I recently started to go through boxes of decaying videotapes that chronicle my occasional notoriety in order to "digitalize" the salvageable. After 35 years of appearances, from good to bad to ugly, here's my wish for the New Year: better television news.
I have a few modest proposals.
First, cable television needs to use fewer contracted commentators and more people with authentic expertise. Much as I like James Carville, I have decided that even he is not an expert on everything. (As for the ubiquitous group of persons labeled "Republican strategist" or "Democratic strategist," you can usually count on them to be experts on nothing.)
I know there is a reason for having "on-call" hired commentators who are willing to opine on everything. Some of us "experts" aren't always available at the time some network wants us. Candidly, even if we're available, we'd sometimes just rather be somewhere else, like Dreamland. Thanks, "Fox and Friends," but I'm not getting up at 5 a.m. for a three-minute "hit" at 6:30 even if you send the limo you always so graciously are willing to provide.
Nevertheless, the persistent opinionating by the same stable of guests about everything from ants on a crucifix to deadly zoo animals can become a gigantic bore.
Fewer sound bites, more analysis
Second, network news needs to cease and desist from using so many "conclusory" sound bites. When a tax bill is passed that cuts taxes for the wealthy, it does the public no good to be shown a Democrat who says in her six seconds that the tax cut is bad because it will hurt the poor and a Republican who says in his six seconds that a tax cut will help the rich and the poor.
Those are conclusions. We need some analysis of complex issues. What is the evidence that tax cuts filter money downward and expand business and jobs? Alternatively, are there data to show that rich people will hoard their extra money or invest it overseas without any beneficial return for the rest of us?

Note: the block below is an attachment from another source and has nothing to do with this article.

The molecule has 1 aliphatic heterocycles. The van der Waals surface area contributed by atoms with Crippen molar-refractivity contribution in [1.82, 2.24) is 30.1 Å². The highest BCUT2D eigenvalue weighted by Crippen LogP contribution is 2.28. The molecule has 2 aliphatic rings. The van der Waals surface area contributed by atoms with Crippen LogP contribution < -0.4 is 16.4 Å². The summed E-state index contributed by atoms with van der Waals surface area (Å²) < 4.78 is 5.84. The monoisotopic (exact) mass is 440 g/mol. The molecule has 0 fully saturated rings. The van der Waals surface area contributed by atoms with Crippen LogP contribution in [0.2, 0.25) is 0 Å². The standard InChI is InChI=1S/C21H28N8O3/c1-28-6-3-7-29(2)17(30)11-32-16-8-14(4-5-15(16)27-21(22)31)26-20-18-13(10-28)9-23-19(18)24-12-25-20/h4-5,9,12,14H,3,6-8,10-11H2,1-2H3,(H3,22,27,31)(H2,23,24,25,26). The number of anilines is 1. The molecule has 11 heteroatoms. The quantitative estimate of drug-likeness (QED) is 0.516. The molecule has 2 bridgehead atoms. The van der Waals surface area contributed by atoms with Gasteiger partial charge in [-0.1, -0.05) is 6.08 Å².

Don't get me wrong. I like sound bites. I like giving them. I'm good at them. Why, my sound bites have been used by Howard Stern and Jon Stewart. I was the "quote of the day" twice in The New York Times. But a few clever plays on words or ideas is at best a starting point for policy.
Third, could we have a few cable shows that don't have hosts -- opinionated or otherwise? For example, a Boston television station in the 1980s had an admittedly short-lived program where two people with opposite points of view sat across from each other and had a conversation. It got disputative sometimes, but it wasn't a fight caused by an opinionated host taking one side or throwing in some extraneous collateral issue. Of course, I love opinionated hosts some of the time -- Ed Schultz, Rachel Maddow, Judge Andrew Napolitano. And when we had powerfully opinionated dual dueling hosts in the best days of CNN's "Crossfire," that was fine too. But, ladies and gentlemen hosts, we guests don't always need you.
A "news strip"
Finally, I want to suggest something an actual acclaimed TV producer couldn't get any network to air. The late Warren Steibel was the longtime producer of William F. Buckley Jr.'s "Firing Line" and its specials. He was a big liberal, but he loved Buckley's abilities on television. Warren had me on many episodes over the years, but once over lunch told me how frustrated he was that he could never sell a "news strip." (No, this was not a prescient precursor to the Internet's popular "Naked News" -- and there will no link to that here.)
Dick Cavett used to permit that, and watching antiwar vet John Kerry debate Navy veteran John O'Neill on Cavett's show in 1971 was a better look at Kerry's competence than any interview he did as a presidential candidate.
By the way, if any television executives want to follow up on this with me, we can "do lunch" anytime the first week in January.
Barry W. Lynn is the executive director of Americans United for Separation of Church and State. He is an ordained minister in the United Church of Christ and an attorney. Read more of his work on Red Room or in his book, "Piety & Politics: The Right-Wing Assault on Religious Freedom."
My Wish for 2011 -- An AOL News Year-End Special
We asked a dozen top writers to share their wishes for the New Year. Click on any headline to read what they hope will happen in 2011.
- Better TV News – By Barry W. Lynn
- A Better World for My Daughter – By G. Willow Wilson
- More Companies That Don't Suck – By Dave Logan
- More Progress for Women – By Talia Carner
- A Just Transition to Clean Energy – By Jeff Biggers
- Closing the Happiness Gap – By Catherine Ryan Hyde
- Honor for the Kalahari Bushmen – By James G. Workman
- The Courage to Ask Questions – By Sonya Huber
- More Adoptions – By Brett Battles
- A Smile, Freely Given – By J.T. Ellison
- We Stop Kicking the Can Down the Road – By Rebecca York
- A Better Next Decade – Kate Clinton